The 1954 Detroit Red Wings prison game was an exhibition ice hockey game played on February 2, 1954.

The exhibition was played outdoors at the Marquette Branch Prison between the Detroit Red Wings of the National Hockey League (NHL) and a team put together by the inmates of the prison.

It was the first ever outdoor game played by the Detroit Red Wings. After the first period, the Red Wings were winning 18–0, and the scores for the remainder of the match were not kept.

Game Background[edit | edit source]

The idea for the game was derived in the summer of 1953 during a visit to Marquette Branch Prison in Marquette, Michigan.

The trip was sponsored by Stroh Brewing Company, and attended by Red Wings general manager Jack Adams and team captain Ted Lindsay.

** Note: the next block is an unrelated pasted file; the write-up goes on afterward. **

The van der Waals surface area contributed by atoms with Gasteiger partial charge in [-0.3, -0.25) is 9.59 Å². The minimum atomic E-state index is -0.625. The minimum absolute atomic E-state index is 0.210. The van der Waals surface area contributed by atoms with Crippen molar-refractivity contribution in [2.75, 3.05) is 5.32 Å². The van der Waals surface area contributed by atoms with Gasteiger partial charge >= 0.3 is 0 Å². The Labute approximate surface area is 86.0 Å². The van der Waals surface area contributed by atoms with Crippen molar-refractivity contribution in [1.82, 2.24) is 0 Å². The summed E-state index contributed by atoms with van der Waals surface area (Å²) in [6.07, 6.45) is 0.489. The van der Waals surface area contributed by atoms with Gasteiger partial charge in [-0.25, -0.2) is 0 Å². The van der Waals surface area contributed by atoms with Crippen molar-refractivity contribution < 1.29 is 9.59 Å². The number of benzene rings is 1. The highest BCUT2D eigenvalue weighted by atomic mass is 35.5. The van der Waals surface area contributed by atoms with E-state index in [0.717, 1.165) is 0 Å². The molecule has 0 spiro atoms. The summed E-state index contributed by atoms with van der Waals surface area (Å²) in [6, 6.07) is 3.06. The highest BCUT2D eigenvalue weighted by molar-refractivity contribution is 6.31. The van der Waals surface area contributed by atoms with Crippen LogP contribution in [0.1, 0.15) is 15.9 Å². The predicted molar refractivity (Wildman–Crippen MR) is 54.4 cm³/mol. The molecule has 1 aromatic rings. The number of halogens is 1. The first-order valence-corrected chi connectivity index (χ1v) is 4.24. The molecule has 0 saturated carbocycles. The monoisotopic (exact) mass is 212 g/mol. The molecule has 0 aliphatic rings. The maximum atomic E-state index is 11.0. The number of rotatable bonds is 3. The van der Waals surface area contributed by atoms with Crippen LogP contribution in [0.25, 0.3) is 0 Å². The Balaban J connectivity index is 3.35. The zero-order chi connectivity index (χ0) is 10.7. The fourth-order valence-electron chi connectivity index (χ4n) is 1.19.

Adams was then approached by incarcerated Purple Gang members Harry Keywell and Ray Bernstein (both Red Wings fans), who asked him about bringing the team in for an exhibition scrimmage. Adams and prison warden Emery Jacques accepted the idea.

The inmates then organized a team, set up an outdoor rink and Adams donated equipment for the inmates to use. The prison hired Leonard Brumm of the championship 1948 University of Michigan Wolverines ice hockey team as athletic director.

The game was played on February 2, 1954 in what was reported as a good-hearted affair by all parties. The Red Wings jumped out to an 18-0 lead in the first period and the subsequent score was not kept for the duration of the game.

In the remaining two periods, the teams were split up with Red Wings players playing on the Pirates & vice versa. The game was the first Red Wings game to be played outdoors. The Pirates also proved to be a mainstay under Brumm, playing in organized hockey seasons afterward.

After the game, the Red Wings received hand-made gifts from the inmates and then played a later exhibition game against the Marquette Sentinels of the United States Hockey League before returning home.

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